Redistricting, sick leave, pot petitions approved
Lansing – The Michigan Board of State Canvassers on Thursday unanimously approved for circulation three petitions seeking to create an independent citizen redistricting commission, require employers to offer paid sick leave and legalize all forms of marijuana.
The approvals give each group the green light to begin collecting signatures in an attempt to make Michigan’s 2018 ballot, a potentially herculean task given strict signature requirements and late summer starts in a state that quickly grows cold in the fall.
The “Voters Not Politicians” petition proposes amending the state constitution to create an independent citizen redistricting commission that would redraw legislative and congressional boundaries every 10 years, a task currently controlled by the Michigan Legislature.
State election officials described it as one of the most complex petitions they’ve seen, prompting a review that took more than a month and frustrated proponents. The seven-page petition would alter 11 sections of the Michigan Constitution and touch all three branches of state government.
The Michigan Bureau of Elections reviewed six versions of the petition before recommending approval of the final draft. Thursday’s board vote was delayed nearly an hour after canvassers noticed a printer’s affidavit attesting to required font size did not actually name the initiative.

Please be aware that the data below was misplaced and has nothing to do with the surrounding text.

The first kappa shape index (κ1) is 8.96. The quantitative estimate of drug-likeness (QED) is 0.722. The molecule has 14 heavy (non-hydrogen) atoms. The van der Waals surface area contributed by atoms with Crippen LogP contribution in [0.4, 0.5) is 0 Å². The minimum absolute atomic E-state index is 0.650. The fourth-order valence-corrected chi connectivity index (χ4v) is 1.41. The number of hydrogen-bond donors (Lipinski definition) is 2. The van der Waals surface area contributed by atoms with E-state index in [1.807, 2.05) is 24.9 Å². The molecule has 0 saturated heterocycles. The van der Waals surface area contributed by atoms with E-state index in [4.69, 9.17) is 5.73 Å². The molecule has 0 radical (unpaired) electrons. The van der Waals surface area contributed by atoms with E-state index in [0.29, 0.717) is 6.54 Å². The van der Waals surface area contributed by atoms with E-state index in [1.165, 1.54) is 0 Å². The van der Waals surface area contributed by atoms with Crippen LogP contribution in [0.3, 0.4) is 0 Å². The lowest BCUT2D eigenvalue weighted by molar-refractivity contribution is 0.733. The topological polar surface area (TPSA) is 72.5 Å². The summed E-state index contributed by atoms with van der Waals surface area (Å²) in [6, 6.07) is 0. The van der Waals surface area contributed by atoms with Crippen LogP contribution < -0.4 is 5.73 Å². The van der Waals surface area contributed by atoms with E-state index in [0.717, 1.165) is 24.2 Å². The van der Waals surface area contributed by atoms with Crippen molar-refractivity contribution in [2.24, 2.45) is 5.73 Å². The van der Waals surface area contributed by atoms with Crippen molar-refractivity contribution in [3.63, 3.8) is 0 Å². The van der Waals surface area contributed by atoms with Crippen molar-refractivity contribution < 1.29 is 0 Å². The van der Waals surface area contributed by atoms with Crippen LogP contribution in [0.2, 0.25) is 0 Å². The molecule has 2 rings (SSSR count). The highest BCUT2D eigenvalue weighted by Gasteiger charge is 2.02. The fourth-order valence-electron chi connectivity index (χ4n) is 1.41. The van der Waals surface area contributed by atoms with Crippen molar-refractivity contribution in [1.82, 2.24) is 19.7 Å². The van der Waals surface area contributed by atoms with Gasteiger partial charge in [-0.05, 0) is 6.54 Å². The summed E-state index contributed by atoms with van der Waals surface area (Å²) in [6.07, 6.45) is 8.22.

Organizers, who secured a new affidavit while the board went on recess, acknowledged their inexperience but said they worked with attorneys to give shape to what they described as a grassroots movement to fight political gerrymandering.
“We started out from a Facebook post on social media and quickly turned into a thousand different strangers from across the state that have come together to create this language,” said committee president Katie Fahey.
Policy director Nancy Wang, an environmental law assistant professor at the University of Michigan, said over 50 volunteers worked to develop the proposal. Organizers held 30 town hall meetings and met with national policy experts, she said.
The group argues current Michigan laws allow whichever political party that holds power in Lansing to craft political boundaries that benefit their own candidates, rather than fairly representing the will of the state’s voters.
They began collecting signatures immediately after the meeting and plan to utilize volunteer circulators who have already been organizing. The committee will need to collect at least 315,654 valid signatures to make the 2018 ballot.
“We know we’re not eliminate partisanship from this process entirely,” Wang said. “But we wanted to limit the extent to which one party can control and gain a disproportionate political advantage through redistricting.”
The proposal would create a 13-member commission that includes four residents who self-identify as Democrats, four who self-identify as Republicans and five others who are “nonaffiliated” and independent.
Republican strategist Jamie Roe called the proposal an “abomination” and argued that the affidavit “chaos” at Thursday’s meeting shows “this is probably not the group we want to put in charge of anything.”
“I think what we got here today is a bunch of Democrats putting together an allegedly independent commission because they can’t win elections and believe they need to rig the system in order to do so,” he said.